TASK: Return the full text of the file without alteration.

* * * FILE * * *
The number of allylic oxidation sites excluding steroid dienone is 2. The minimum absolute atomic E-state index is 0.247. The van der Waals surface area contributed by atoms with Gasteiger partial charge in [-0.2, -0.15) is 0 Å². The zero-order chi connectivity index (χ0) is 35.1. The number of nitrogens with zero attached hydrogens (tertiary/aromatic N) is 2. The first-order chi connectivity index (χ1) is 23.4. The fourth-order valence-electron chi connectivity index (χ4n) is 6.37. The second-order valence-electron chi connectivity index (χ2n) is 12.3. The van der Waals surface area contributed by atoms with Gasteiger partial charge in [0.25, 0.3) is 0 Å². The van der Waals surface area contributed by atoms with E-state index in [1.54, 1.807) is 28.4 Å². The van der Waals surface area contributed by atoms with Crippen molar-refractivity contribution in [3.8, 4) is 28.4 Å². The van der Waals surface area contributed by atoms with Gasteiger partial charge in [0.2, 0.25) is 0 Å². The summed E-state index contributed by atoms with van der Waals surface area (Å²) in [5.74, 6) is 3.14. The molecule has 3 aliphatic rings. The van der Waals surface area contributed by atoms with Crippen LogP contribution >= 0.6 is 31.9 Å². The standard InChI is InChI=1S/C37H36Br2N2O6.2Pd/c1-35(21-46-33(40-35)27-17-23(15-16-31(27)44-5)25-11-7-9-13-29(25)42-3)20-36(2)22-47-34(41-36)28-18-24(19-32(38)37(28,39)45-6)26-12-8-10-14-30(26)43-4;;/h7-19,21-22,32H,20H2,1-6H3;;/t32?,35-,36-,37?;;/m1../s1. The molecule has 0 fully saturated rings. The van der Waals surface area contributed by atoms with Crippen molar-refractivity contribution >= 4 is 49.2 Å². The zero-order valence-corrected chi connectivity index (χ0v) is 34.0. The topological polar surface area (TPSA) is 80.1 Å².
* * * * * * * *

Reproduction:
The number of allylic oxidation sites excluding steroid dienone is 2. The minimum absolute atomic E-state index is 0.247. The van der Waals surface area contributed by atoms with Gasteiger partial charge in [-0.2, -0.15) is 0 Å². The zero-order chi connectivity index (χ0) is 35.1. The number of nitrogens with zero attached hydrogens (tertiary/aromatic N) is 2. The first-order chi connectivity index (χ1) is 23.4. The fourth-order valence-electron chi connectivity index (χ4n) is 6.37. The second-order valence-electron chi connectivity index (χ2n) is 12.3. The van der Waals surface area contributed by atoms with Gasteiger partial charge in [0.25, 0.3) is 0 Å². The van der Waals surface area contributed by atoms with E-state index in [1.54, 1.807) is 28.4 Å². The van der Waals surface area contributed by atoms with Crippen molar-refractivity contribution in [3.8, 4) is 28.4 Å². The van der Waals surface area contributed by atoms with Gasteiger partial charge in [0.2, 0.25) is 0 Å². The summed E-state index contributed by atoms with van der Waals surface area (Å²) in [5.74, 6) is 3.14. The molecule has 3 aliphatic rings. The van der Waals surface area contributed by atoms with Crippen LogP contribution >= 0.6 is 31.9 Å². The standard InChI is InChI=1S/C37H36Br2N2O6.2Pd/c1-35(21-46-33(40-35)27-17-23(15-16-31(27)44-5)25-11-7-9-13-29(25)42-3)20-36(2)22-47-34(41-36)28-18-24(19-32(38)37(28,39)45-6)26-12-8-10-14-30(26)43-4;;/h7-19,21-22,32H,20H2,1-6H3;;/t32?,35-,36-,37?;;/m1../s1. The molecule has 0 fully saturated rings. The van der Waals surface area contributed by atoms with Crippen molar-refractivity contribution >= 4 is 49.2 Å². The zero-order valence-corrected chi connectivity index (χ0v) is 34.0. The topological polar surface area (TPSA) is 80.1 Å².